Every 5 years, the member states of the European Union hold elections to send a number of representatives to the European Parliament. Since these MEPs belong to different national political parties, they band together in groups that are similar ideologically, as doing so helps them to better coordinate politically, as well as it being useful in getting subsidies and places in various committees of the EP.

The Colors

So we’re going to look at the groups as they existed right around the 2014 elections, since we can get a wide range of presentations from multiple European media sources at roughly the same time. In keeping with Lisa’s article, we can see below the color assignments of these Groups both by the media source (on the right side) and on a color wheel, clustered by group (on the left):

Composite Out
Click on the image for a larger version

What we see first and foremost is that there is surprising coherence in the color choices, even though there the publications span multiple languages, and even includes an example from a site in far away Japan.

This coherence, I suspect,  might be the result of two factors:

  1. A convergence in time, as some earlier examples seem to suggest a lot less coherence in color choice (like the 1999 example from the Economist at the end).
  2. A sort of normative power of official charts put out by the European Parliament website, for example the first two lines in the chart (a lot of online publications just chose to use those)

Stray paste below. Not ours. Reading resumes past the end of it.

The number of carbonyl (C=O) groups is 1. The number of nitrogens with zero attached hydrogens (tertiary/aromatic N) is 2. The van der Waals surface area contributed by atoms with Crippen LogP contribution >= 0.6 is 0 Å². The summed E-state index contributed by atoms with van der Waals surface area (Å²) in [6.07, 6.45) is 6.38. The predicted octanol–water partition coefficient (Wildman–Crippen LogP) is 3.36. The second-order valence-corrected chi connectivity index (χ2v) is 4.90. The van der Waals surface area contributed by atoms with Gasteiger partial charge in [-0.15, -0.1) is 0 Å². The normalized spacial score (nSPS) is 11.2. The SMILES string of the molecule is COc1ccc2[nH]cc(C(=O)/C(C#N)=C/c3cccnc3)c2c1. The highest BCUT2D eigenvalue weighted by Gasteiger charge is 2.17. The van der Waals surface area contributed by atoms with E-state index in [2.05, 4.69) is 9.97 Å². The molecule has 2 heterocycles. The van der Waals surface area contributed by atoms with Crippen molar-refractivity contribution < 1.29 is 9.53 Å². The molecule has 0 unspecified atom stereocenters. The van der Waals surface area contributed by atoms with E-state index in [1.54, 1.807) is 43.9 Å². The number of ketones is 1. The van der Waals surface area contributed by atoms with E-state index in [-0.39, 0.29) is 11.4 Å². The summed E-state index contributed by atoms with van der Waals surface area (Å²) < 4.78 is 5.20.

National ‘flavours’

One interesting aspect is that sometimes color choices seem to be influenced by national conventions with regards to the parties that make up those groups. For example:

• SD is pink in some French sites, because PS, the French socialist party within the group, is often shown as pink on the national level
• EPP is black in one German example (CDU, the biggest EPP member from

Germany is traditionally shown as black, as is the Austrian ÖVP)
• EFDD is purple in 2 British examples, even though the group logo is turquoise. That’s because UKIP, the main party of the group is associated in the UK with the color purple


The fixed and the still evolving

When it comes to the groups themselves, we can see that some groups have clearly occupied certain colors. The liberal ALDE is always yellow (a color traditionally associated with liberalism) and the Greens-EFA group is, well, green.

The left is also pretty consistent in its use of red, as well as the distribution of light – for center-left SD – versus dark red – for the far-left GUE/NGL, thus marking ideological intensity.

The same cannot be said of the right side of the spectrum, where we sometimes have 3 groups using hues of blue, albeit the 3rd group, the EFDD, is shown pretty consistently in turquoise, and if not, some other, non-blue hue, like purple, orange (?) or brown. Thus we shall focus on the other two groups: the center-right EPP and the conservative ECR.

Here, the meaning of the intensity of the color is not yet settled, so we have two competing situations:

• EPP light blue / ECR dark : thus intensity showing degree of ideological intensity, similar to what we saw on the left side of the spectrum. Or…
• EPP dark blue / ECR light : the more frequent case, where intensity correlates with importance of the group, or to put it differently, with its electoral weight, the EPP being easily the larger of the two.